Understanding the Process Followed by the Social Security Administration (SSA) to Decide If You're Disabled
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What Process Does the Social Security Administration (SSA) Follow to Decide If I’m Disabled?
Government Social Security Disability Insurance (SSDI) programs have a checklist of determining factors used to decide if you are suffering a covered disability. The answers to their questions strongly determine whether or not you will qualify for disability benefits. While the answers are situation specific, here are the primary questions related to their disability income insurance coverage.
- Are you working? If you are earning more than around $940 per month, while you are “disabled,” you may not be eligible for benefits.
- Is your condition “severe”? Does it interfere or prevent you from completing your work-related activities?
- Is your disability on the list of "allowable" medical conditions? You can view their definitions through the Social Security (SSA) website to help you understand how your condition may or may not qualify for disability benefits.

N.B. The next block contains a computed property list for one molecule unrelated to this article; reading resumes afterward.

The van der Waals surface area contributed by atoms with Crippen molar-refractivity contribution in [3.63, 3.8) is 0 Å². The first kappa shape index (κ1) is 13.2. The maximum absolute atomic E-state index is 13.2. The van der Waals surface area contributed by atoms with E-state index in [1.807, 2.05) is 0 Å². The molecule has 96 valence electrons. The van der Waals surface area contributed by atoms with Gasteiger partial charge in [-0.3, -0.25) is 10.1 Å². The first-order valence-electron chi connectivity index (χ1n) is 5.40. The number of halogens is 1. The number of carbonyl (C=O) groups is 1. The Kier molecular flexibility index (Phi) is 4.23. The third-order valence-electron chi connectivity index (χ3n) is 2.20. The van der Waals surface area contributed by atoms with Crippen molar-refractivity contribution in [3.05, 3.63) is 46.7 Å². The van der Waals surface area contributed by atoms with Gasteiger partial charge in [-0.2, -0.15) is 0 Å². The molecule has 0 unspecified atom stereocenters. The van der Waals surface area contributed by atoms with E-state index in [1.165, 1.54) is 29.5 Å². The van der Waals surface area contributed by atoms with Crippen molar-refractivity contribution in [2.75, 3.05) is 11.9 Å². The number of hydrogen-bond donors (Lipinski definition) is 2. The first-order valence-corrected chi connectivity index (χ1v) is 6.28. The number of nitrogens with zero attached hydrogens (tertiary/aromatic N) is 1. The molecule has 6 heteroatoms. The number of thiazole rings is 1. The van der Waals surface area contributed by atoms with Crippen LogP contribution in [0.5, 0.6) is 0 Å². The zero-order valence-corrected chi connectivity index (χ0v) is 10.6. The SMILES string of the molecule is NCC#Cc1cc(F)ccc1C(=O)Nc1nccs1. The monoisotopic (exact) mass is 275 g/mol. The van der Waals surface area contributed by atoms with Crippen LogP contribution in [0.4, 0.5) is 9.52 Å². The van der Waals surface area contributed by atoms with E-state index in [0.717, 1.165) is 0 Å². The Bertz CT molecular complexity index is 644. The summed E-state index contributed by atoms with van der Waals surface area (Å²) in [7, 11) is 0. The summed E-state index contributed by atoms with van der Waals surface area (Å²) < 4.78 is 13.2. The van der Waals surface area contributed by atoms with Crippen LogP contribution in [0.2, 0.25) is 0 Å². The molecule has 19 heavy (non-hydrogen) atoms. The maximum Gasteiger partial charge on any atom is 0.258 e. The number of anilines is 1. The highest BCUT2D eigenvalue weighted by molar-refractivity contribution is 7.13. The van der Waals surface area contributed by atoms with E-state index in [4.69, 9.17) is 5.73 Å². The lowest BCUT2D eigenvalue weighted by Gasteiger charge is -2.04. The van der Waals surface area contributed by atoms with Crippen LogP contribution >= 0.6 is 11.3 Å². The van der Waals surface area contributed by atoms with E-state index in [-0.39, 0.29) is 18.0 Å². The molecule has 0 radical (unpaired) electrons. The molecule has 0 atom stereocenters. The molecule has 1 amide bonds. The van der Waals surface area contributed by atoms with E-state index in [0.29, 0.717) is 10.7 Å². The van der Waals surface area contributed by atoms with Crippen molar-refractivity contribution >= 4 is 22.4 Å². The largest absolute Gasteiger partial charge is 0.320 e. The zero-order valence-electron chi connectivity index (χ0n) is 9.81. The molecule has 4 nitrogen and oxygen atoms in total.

- Can you do the work you did previously? This appears to be a combination of any-occupation and own-occupation coverage definitions used in private insurance.
- Can you do any other type of work? Considering your condition, age, education, and past work experience, SSA tries to determine if you have skills that are transferable to a different occupation.
- Are there any special situations with your condition? SSA considers special situations that involve blindness, widows or widowers who are disabled, wounded warriors, and disabled children, which may affect their determination of a qualified disability.
Your eligibility for Social Security Disability Insurance (SSDI) is determined by evaluating these and surrounding conditions of your specific situation. Learning the SSA regulations and conditions will help you understand their process should you need their help at some time in the future.
Refer to your insurance policy contract for specific information regarding your coverage and for actual terms, conditions and exclusions. The above statements are general in nature and may or may not reflect the actual terms of your insurance policy.